6 coats of stain!!!!!!!!!

I saw a varathane ad for stain. They say that you must use 6 coats of their competitors' stain, but only 3 of theirs to obtain a proper finish.
I use one coat. In fact, the one time I was too light and tried a second coat it, didn't seem to do much of anything; I had to sand and go with a darker stain.
Am I missing something, or is varathane crazy?
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Maybe both? I don't like stain at all for most projects - there's so much natural beauty in the color and grain of many hardwoods - why would you want to obscure that with stain? The times I have used stain, however, (before I really came to appreciate wood on its own), you're right: one coat has been plenty. Andy
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Toller wrote:

If you do it right with those types of stains, once the binder of the first coat seals the surface additional stain doesn't do much except wipe off the pigment from the previous coat.
The only time I've seen additional stain coats make a huge difference is when I use "pro" stains, like Mowhawk, Behlen, or M.L. Campbell, with barrier coats in between to lock the pigments in place.
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B A R R Y wrote:

But the additional coats do wonders for Varathane's bottom line :-).
--
It's turtles, all the way down

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Actually gel stains will tend to build and darken.
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Toller wrote:

If the first 'coat' of stain is properly applied subsequent applications should do nothing.
According to Bob Flexnor, author of _Understanding Wood Finishes_ the proper way to apply stain is to wipe it all over the wood and then wipe off all the excess, wiping in the direction of the grain. This should fill the pores with the pigment. Consequently if you apply stain again, it should all wipe off as the pores were already filled.
Since that is the way Mr Flexnor does it, any other way is wrong. At least, that is what one garners from his book.
Multiple applications of a film finish, can have a cumulative effect, this is called toning.
You can also dyes before staining the wood and the dye and stain will each have an effect. Dyes soak into the wood fibers and color them, stains contain finely divided solid pigments.
_Understanding Wood Finishes_ is an excellent book and Mr Flexnor is an excellent teacher. He is also strongly opinionated and not prone to waste time or words equivocating. That is to say, he is not dull.
--

FF


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snipped-for-privacy@spamcop.net wrote:

Flexn_e_r, if you're searching for his writings. <G>
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That is kinda old technology and correct for Pure Stains. Today many stains and gel stains have a varnish built in and will get darker with extra coats.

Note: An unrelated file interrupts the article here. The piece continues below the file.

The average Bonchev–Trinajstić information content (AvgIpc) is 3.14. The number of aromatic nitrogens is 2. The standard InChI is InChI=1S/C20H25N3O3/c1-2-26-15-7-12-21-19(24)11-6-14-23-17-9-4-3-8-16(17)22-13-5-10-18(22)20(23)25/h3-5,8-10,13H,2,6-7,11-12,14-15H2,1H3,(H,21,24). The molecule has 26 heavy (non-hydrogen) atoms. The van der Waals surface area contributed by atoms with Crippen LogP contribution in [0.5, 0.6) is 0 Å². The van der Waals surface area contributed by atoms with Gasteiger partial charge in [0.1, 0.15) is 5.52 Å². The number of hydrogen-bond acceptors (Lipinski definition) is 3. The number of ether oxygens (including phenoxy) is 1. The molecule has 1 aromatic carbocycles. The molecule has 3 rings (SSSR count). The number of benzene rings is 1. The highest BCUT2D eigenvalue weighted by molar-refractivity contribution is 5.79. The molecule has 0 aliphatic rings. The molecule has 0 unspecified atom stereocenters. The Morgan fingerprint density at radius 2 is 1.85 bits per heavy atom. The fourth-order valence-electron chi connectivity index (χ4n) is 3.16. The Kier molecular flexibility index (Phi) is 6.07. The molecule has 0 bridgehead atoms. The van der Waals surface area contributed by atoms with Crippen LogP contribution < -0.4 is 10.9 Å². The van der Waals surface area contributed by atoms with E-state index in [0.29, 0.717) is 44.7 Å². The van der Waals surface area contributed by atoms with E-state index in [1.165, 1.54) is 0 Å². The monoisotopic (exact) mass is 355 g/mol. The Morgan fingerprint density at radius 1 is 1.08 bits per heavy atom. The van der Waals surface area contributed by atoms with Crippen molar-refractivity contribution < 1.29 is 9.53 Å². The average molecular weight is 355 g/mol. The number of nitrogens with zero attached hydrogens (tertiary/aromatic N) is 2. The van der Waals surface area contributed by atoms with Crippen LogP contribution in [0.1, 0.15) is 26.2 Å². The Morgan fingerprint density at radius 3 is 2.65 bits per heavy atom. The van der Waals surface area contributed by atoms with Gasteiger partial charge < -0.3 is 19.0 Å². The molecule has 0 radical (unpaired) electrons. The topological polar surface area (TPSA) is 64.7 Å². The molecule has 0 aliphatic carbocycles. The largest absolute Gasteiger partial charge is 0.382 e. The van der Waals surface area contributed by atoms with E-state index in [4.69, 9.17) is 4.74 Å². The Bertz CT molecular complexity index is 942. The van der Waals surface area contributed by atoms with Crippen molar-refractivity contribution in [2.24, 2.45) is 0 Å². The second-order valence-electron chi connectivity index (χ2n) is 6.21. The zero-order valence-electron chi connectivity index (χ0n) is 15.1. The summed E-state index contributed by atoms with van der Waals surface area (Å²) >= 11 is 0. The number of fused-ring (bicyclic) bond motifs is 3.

;~)
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Leon wrote:

Which means they're not stains, they're colored film finishes, the use of which is toning, not staining.
Better, IMHO, than staining.

--

FF


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Gel stains tend to not be the final finish. They tend to have a dull appearance until you add a varnish over them.
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Leon wrote:

Yes, it is typical of toning to apply a very clear, tough topcoat, such as one that can be buffed to the desired sheen. Mr Flexner, refers to that final step as 'finishing the finish'.
He may put six or seven finishes on a single piece, each one different. E.g. a dye, a grain filler, a stain. a sealer, a couple of toning coats, a glaze, and a topcoat.
Often I would prefer the look of a simple a oil finish or just rubbed shellac to his work, but I'm not his customer. It probably takes him less time to put those seven finishes on the piece, and finish the finish, than it would take me to put on a couple of coats of tung oil.
He really doesn't care for oil finishes, partly, I suspect, because they're too easy. He likes finishing.
--

FF


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On 9 Dec 2006 10:57:54 -0800, snipped-for-privacy@spamcop.net wrote:

A good musician knows many songs. <G>

In the commercial realm, most non-woodworkers expect a finish to provide at least minimal protection. Oil's pretty weak, protection wise.
I use oil finishes, but I also know how to dye and pigment stain, rub out varnish, shellac, and lacquer, French polish, and spray, as well as paint.
Some of my finishes include oil, shellac, _and_ a lacquer or varnish top coat, but no stain. It all comes down to the preference for a film, and customer education and preference.
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You mention "to obtain Proper Finish". Stains are not a finish by themselves. That said many manufacturers add a stain to their varnish and that may very well require multiple coats as do most any varnish finishes. Minwax come so mind.
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Toller,
Maybe they are learning something from the shampoo manufactures. The last time I read the directions on a bottle of shampoo it said I should wash my hair twice???? I am confident this was a ploy to sell more shampoo. Hell I'm too lazy to wash my hair twice let alone apply stain 6 times. he he he.
cm

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cm wrote:

lather. The second time around you'll notice lots of suds! :)
Dave
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Using MinWax Rubbing Oil & Stain, subsequent coats definitely darken the finish and increase the sheen.
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